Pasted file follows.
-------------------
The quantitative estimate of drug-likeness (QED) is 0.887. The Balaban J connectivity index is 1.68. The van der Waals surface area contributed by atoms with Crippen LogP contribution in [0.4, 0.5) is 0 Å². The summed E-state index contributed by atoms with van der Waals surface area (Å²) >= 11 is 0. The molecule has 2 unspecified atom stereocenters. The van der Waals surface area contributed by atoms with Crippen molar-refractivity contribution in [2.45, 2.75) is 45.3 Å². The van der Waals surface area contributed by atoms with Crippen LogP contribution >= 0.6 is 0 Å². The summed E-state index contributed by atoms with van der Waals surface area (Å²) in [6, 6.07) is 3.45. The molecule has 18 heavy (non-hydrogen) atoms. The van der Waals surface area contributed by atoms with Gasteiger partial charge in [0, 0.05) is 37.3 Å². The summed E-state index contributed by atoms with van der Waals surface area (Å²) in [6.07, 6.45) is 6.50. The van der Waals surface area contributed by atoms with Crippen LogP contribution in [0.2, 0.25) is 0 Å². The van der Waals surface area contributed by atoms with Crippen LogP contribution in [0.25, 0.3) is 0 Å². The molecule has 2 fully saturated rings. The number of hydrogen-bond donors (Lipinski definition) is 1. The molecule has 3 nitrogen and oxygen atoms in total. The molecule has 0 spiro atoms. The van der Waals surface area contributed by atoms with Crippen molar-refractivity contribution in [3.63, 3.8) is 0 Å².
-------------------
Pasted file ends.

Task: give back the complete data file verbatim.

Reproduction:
The quantitative estimate of drug-likeness (QED) is 0.887. The Balaban J connectivity index is 1.68. The van der Waals surface area contributed by atoms with Crippen LogP contribution in [0.4, 0.5) is 0 Å². The summed E-state index contributed by atoms with van der Waals surface area (Å²) >= 11 is 0. The molecule has 2 unspecified atom stereocenters. The van der Waals surface area contributed by atoms with Crippen molar-refractivity contribution in [2.45, 2.75) is 45.3 Å². The van der Waals surface area contributed by atoms with Crippen LogP contribution >= 0.6 is 0 Å². The summed E-state index contributed by atoms with van der Waals surface area (Å²) in [6, 6.07) is 3.45. The molecule has 18 heavy (non-hydrogen) atoms. The van der Waals surface area contributed by atoms with Gasteiger partial charge in [0, 0.05) is 37.3 Å². The summed E-state index contributed by atoms with van der Waals surface area (Å²) in [6.07, 6.45) is 6.50. The van der Waals surface area contributed by atoms with Crippen LogP contribution in [0.2, 0.25) is 0 Å². The van der Waals surface area contributed by atoms with Crippen LogP contribution in [0.25, 0.3) is 0 Å². The molecule has 2 fully saturated rings. The number of hydrogen-bond donors (Lipinski definition) is 1. The molecule has 3 nitrogen and oxygen atoms in total. The molecule has 0 spiro atoms. The van der Waals surface area contributed by atoms with Crippen molar-refractivity contribution in [3.63, 3.8) is 0 Å².